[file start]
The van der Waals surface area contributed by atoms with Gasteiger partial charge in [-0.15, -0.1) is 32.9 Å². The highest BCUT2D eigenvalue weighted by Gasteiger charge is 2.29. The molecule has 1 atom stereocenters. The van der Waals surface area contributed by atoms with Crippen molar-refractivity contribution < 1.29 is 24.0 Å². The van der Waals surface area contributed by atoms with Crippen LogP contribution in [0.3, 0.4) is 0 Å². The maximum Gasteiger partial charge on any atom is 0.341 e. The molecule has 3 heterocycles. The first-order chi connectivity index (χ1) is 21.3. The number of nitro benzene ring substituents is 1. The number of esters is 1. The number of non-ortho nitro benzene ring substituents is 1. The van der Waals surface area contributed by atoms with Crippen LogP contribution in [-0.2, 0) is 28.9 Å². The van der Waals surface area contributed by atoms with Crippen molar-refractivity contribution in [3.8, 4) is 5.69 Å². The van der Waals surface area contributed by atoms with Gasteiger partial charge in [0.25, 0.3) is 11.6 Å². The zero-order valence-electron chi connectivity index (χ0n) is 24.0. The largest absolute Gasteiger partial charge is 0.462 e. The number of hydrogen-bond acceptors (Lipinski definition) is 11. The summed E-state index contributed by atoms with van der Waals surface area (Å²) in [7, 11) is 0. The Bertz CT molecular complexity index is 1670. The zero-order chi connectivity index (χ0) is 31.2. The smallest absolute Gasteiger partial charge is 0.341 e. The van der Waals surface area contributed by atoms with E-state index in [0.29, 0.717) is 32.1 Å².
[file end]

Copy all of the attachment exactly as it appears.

The van der Waals surface area contributed by atoms with Gasteiger partial charge in [-0.15, -0.1) is 32.9 Å². The highest BCUT2D eigenvalue weighted by Gasteiger charge is 2.29. The molecule has 1 atom stereocenters. The van der Waals surface area contributed by atoms with Crippen molar-refractivity contribution < 1.29 is 24.0 Å². The van der Waals surface area contributed by atoms with Crippen LogP contribution in [0.3, 0.4) is 0 Å². The maximum Gasteiger partial charge on any atom is 0.341 e. The molecule has 3 heterocycles. The first-order chi connectivity index (χ1) is 21.3. The number of nitro benzene ring substituents is 1. The number of esters is 1. The number of non-ortho nitro benzene ring substituents is 1. The van der Waals surface area contributed by atoms with Crippen LogP contribution in [-0.2, 0) is 28.9 Å². The van der Waals surface area contributed by atoms with Crippen molar-refractivity contribution in [3.8, 4) is 5.69 Å². The van der Waals surface area contributed by atoms with Gasteiger partial charge in [0.25, 0.3) is 11.6 Å². The zero-order valence-electron chi connectivity index (χ0n) is 24.0. The largest absolute Gasteiger partial charge is 0.462 e. The number of hydrogen-bond acceptors (Lipinski definition) is 11. The summed E-state index contributed by atoms with van der Waals surface area (Å²) in [7, 11) is 0. The Bertz CT molecular complexity index is 1670. The zero-order chi connectivity index (χ0) is 31.2. The smallest absolute Gasteiger partial charge is 0.341 e. The van der Waals surface area contributed by atoms with E-state index in [0.29, 0.717) is 32.1 Å².